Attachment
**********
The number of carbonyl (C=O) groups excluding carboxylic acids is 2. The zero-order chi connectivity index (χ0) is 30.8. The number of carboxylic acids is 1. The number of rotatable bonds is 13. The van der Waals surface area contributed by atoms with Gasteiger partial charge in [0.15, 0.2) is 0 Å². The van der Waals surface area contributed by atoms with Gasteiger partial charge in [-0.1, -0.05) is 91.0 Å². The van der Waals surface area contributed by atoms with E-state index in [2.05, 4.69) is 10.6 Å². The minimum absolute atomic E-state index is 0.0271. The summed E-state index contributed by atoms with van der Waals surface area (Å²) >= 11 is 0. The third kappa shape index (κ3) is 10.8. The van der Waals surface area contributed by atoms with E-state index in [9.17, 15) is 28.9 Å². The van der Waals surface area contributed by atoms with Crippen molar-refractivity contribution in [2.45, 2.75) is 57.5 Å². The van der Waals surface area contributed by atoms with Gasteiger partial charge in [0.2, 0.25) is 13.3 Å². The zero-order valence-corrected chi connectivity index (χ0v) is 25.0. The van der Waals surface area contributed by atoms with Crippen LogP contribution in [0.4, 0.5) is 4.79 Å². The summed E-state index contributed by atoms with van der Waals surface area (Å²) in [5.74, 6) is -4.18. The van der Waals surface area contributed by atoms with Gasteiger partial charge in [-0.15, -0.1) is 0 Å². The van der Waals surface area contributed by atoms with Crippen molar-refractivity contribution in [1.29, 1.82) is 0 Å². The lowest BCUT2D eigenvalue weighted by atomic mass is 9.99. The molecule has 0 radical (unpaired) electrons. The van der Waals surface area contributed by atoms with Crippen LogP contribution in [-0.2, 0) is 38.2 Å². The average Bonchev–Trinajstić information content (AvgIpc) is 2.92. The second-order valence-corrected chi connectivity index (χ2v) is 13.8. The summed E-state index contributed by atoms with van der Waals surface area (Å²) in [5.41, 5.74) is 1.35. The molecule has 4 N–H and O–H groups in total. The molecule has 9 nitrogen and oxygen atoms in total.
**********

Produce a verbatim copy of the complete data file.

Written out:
The number of carbonyl (C=O) groups excluding carboxylic acids is 2. The zero-order chi connectivity index (χ0) is 30.8. The number of carboxylic acids is 1. The number of rotatable bonds is 13. The van der Waals surface area contributed by atoms with Gasteiger partial charge in [0.15, 0.2) is 0 Å². The van der Waals surface area contributed by atoms with Gasteiger partial charge in [-0.1, -0.05) is 91.0 Å². The van der Waals surface area contributed by atoms with E-state index in [2.05, 4.69) is 10.6 Å². The minimum absolute atomic E-state index is 0.0271. The summed E-state index contributed by atoms with van der Waals surface area (Å²) >= 11 is 0. The third kappa shape index (κ3) is 10.8. The van der Waals surface area contributed by atoms with E-state index in [9.17, 15) is 28.9 Å². The van der Waals surface area contributed by atoms with Crippen molar-refractivity contribution in [2.45, 2.75) is 57.5 Å². The van der Waals surface area contributed by atoms with Gasteiger partial charge in [0.2, 0.25) is 13.3 Å². The zero-order valence-corrected chi connectivity index (χ0v) is 25.0. The van der Waals surface area contributed by atoms with Crippen LogP contribution in [0.4, 0.5) is 4.79 Å². The summed E-state index contributed by atoms with van der Waals surface area (Å²) in [5.74, 6) is -4.18. The van der Waals surface area contributed by atoms with Gasteiger partial charge in [-0.15, -0.1) is 0 Å². The van der Waals surface area contributed by atoms with Crippen molar-refractivity contribution in [1.29, 1.82) is 0 Å². The lowest BCUT2D eigenvalue weighted by atomic mass is 9.99. The molecule has 0 radical (unpaired) electrons. The van der Waals surface area contributed by atoms with Crippen LogP contribution in [-0.2, 0) is 38.2 Å². The average Bonchev–Trinajstić information content (AvgIpc) is 2.92. The second-order valence-corrected chi connectivity index (χ2v) is 13.8. The summed E-state index contributed by atoms with van der Waals surface area (Å²) in [5.41, 5.74) is 1.35. The molecule has 4 N–H and O–H groups in total. The molecule has 9 nitrogen and oxygen atoms in total.